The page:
Seeing pictures of ourselves can be humbling. 

         But science paints some essential portraits of us: from Darwin’s theory of evolution to that first famous photograph of the earth looking back from the moon, taken forty-six years ago today.

       

         Like that amazing bite out of the globe hovering so fragilely  in the black void over the curve of the moon, every portrait is a map, tracking a borderless place of undiscovered depths, uncharted areas of experience and understanding that will never be fully knowable.  We will never exhaust the stories that need to be told, the experiences we need to document.

         As Fulbrighters, you will have the obligation and the thrilling privilege to make unique portraits, stories, and maps of your journey—as did the over 300,000 Fulbrighters before you. And it very much matters that these are your journeys, your investigations, your stories. It is only the entire array, the interconnection of all your stories, that offers the rest of us some glimpse of accuracy.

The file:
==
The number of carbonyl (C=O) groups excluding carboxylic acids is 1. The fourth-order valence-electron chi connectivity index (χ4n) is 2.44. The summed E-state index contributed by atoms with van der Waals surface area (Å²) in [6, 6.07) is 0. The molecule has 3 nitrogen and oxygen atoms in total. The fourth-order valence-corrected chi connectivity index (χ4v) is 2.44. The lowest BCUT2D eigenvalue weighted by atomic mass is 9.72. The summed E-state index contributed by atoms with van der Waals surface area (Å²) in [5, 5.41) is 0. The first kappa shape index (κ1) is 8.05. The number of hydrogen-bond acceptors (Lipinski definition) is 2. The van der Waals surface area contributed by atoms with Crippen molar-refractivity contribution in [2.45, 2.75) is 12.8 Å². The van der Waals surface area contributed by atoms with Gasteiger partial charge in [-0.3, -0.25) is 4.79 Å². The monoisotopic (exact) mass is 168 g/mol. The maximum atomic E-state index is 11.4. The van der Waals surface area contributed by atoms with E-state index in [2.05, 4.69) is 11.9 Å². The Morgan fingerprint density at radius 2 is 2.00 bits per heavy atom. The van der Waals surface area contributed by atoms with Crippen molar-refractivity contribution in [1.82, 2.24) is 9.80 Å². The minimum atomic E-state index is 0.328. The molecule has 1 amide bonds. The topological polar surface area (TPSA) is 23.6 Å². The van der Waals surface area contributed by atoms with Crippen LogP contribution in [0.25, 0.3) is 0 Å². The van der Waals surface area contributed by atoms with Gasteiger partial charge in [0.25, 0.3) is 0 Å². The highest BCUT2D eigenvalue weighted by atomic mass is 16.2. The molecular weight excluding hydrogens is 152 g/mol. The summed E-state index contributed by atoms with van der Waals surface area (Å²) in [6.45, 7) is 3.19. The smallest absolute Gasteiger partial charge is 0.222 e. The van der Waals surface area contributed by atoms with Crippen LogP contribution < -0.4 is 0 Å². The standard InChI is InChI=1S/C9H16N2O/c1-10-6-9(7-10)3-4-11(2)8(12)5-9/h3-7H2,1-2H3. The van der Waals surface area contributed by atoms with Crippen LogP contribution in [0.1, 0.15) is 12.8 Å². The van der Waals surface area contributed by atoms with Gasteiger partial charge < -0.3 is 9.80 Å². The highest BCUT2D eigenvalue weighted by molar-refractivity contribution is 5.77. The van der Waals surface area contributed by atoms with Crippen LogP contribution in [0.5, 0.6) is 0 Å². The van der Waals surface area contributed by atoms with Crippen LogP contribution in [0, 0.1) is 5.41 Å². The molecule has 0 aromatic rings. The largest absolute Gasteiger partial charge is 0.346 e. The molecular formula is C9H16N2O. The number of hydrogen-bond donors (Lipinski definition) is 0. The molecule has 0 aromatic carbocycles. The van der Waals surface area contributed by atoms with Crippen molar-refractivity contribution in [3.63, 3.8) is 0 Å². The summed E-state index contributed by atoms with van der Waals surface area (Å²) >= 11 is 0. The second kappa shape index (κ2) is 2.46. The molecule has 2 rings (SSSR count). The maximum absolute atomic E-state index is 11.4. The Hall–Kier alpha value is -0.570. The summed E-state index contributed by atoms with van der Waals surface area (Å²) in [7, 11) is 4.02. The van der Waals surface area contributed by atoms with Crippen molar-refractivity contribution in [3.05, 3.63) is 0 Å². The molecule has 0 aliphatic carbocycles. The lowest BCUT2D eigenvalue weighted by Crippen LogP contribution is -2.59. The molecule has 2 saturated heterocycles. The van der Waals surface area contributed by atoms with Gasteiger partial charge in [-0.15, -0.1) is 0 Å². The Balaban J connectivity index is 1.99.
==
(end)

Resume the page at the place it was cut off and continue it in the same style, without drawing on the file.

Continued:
Think of aboriginal Dreamtime, which the many tribes here still tell of in the “Dreamlines,” those songs that record the travel of the legendary gods across Australia as they sang out, in the words of the great traveler writer Bruce Chatwin, “the name of everything that crossed their path—birds, animals, plants, rocks, waterholes—and so singing the world into existence.”

         A portrait can be a reverie.  

         As Chatwin wrote in The Songlines, one of the many, many great books about this country that have nourished me over the years, “Each totemic ancestor, while traveling through the country, was thought to have scattered a trail of words and musical notes along the lines of his footprints,” which not only mapped Australia, but wrote it into existence in the songs of those living there.  “In theory,” he concludes, “the whole of Australia could be read as a musical score.”

           

         I like the way a Warakurna indigenous artist put the same idea: “All the stories got into our minds and eyes.”  Stories get inside us.